The benefits of exercise are undeniable and are summarized in this article. But how much exercise should you aim to do? People tend to answer this in terms of what they hope to achieve but don’t really have any clear idea what constitutes a long term target for activity.
Some official guidelines with scientific basis have been published and they have recently been updated. They are provided in terms of weekly time inputs for different levels of intensity of exercise and don’t distinguish between people of different starting abilities.
This is interesting as it reflects the scientific findings that it is the aggregate length of time that is put into activity compared to sedentary behaviour that matters. It also means that people with different levels of ability can find their own levels of intensity to fill the time inputs required.
Guidelines on How Much Exercise is Desirable
The US Department of Health and Human Services (DHHS) first published official guidelines on exercise in 2008. This followed several years of background study by an advisory board, mostly comprising scientists, to identify the relationships between physical activity and health. The objective was to identify how much and what types of exercise would best promote health.
Their research led to quite clear and specific recommendations. Adults should complete at least 150 minutes of moderate-intensity exercise every week. This could include activities such as taking a brisk walk or anything that would raise the heartbeat and breathing rate. This increase need not be such as to cause any physical discomfort and moderate intensity means being able to speak while doing the activity.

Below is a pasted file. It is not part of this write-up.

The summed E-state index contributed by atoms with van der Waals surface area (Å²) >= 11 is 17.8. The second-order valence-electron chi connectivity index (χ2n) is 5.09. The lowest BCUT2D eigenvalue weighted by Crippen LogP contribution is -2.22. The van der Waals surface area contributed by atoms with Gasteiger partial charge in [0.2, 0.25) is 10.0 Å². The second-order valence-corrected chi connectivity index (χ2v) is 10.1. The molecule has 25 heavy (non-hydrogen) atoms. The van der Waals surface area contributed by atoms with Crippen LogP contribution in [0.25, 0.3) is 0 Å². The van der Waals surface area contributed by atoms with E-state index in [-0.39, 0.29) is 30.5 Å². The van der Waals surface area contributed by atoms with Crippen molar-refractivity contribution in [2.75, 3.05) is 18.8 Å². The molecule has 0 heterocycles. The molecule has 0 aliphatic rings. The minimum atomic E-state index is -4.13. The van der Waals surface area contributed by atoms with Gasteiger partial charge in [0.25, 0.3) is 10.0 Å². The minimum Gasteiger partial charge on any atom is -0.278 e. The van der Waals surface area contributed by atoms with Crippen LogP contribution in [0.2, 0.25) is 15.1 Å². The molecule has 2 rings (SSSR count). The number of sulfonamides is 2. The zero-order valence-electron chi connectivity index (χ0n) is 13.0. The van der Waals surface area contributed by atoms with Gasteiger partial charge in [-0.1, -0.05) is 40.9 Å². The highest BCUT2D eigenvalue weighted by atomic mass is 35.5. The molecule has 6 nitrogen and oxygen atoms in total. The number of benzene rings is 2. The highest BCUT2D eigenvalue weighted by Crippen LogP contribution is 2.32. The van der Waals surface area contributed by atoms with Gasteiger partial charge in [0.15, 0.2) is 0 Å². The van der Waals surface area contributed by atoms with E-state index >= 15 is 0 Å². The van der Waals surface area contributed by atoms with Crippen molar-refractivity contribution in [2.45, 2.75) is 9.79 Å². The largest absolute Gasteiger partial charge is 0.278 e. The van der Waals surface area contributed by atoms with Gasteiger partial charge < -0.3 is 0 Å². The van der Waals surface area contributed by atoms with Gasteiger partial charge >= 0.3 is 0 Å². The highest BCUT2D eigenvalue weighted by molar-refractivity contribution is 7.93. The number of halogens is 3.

Fitter people may prefer to undertake more vigorous exercise such as jogging or following a program in a gym. In that case there should be a minimum of 75 minutes of activity a week. Adults should also include some type of weight training at least twice a week.
Recommendations were also provided for children over 6 years and teenagers. They should exercise for at least 60 minutes a day at moderate intensity.
These recommendation have recently been updated to reflect newer research. The overall targets remain the same but there were two important changes.
The first was that new targets were included for older people but also for children as young as three. It is now acknowledged that even children in the age group 3 to 5 are not getting the recommended amount of exercise and should be active for at least three hours per day.
The second change related to all age groups. It had previously been thought that only periods of exercise of 10 minutes or more would count towards a healthier lifestyle. However, research in recent years, as discussed in this article, has found that even very short period of activity involving low intensity movement will have beneficial effects.
Based on this, it is now recommended that any activity, even for a very short period, such as walking up a stairs, will count towards achieving the 150 minutes of activity per week. In contrast, the researchers did not make a recommendation on high intensity exercise as they concluded that more research is needed in relation to its impact.
How are We Doing?
These targets are very achievable, even for people with relatively sedentary lives. However, the sad fact is that they are not typically being achieved. Although this information has been available for over 10 years, it is estimated that only 20 per cent of American adults are active for 150 minutes per week. Furthermore, about 35 per cent never take any targeted exercise at all.
Think about this. It means that 80 per cent of people do not walk, dance, mow the lawn or work out for time totaling 150 minutes per week. Even though there are 10,080 minutes in the week. Under the new ways of reckoning all these count towards the target of being active for 1.5 per cent of the time.
Further information provided by the Department of Health and Human Services on getting a more active life can be found at this site. The DHHS has also provided short summaries of their recommendations. Here are the recommended exercise times for adults and guidelines for children.
These take away the guesswork of how much and how often you should be exercising. Now you just need to decide which type of exercise appeals to you and then get moving!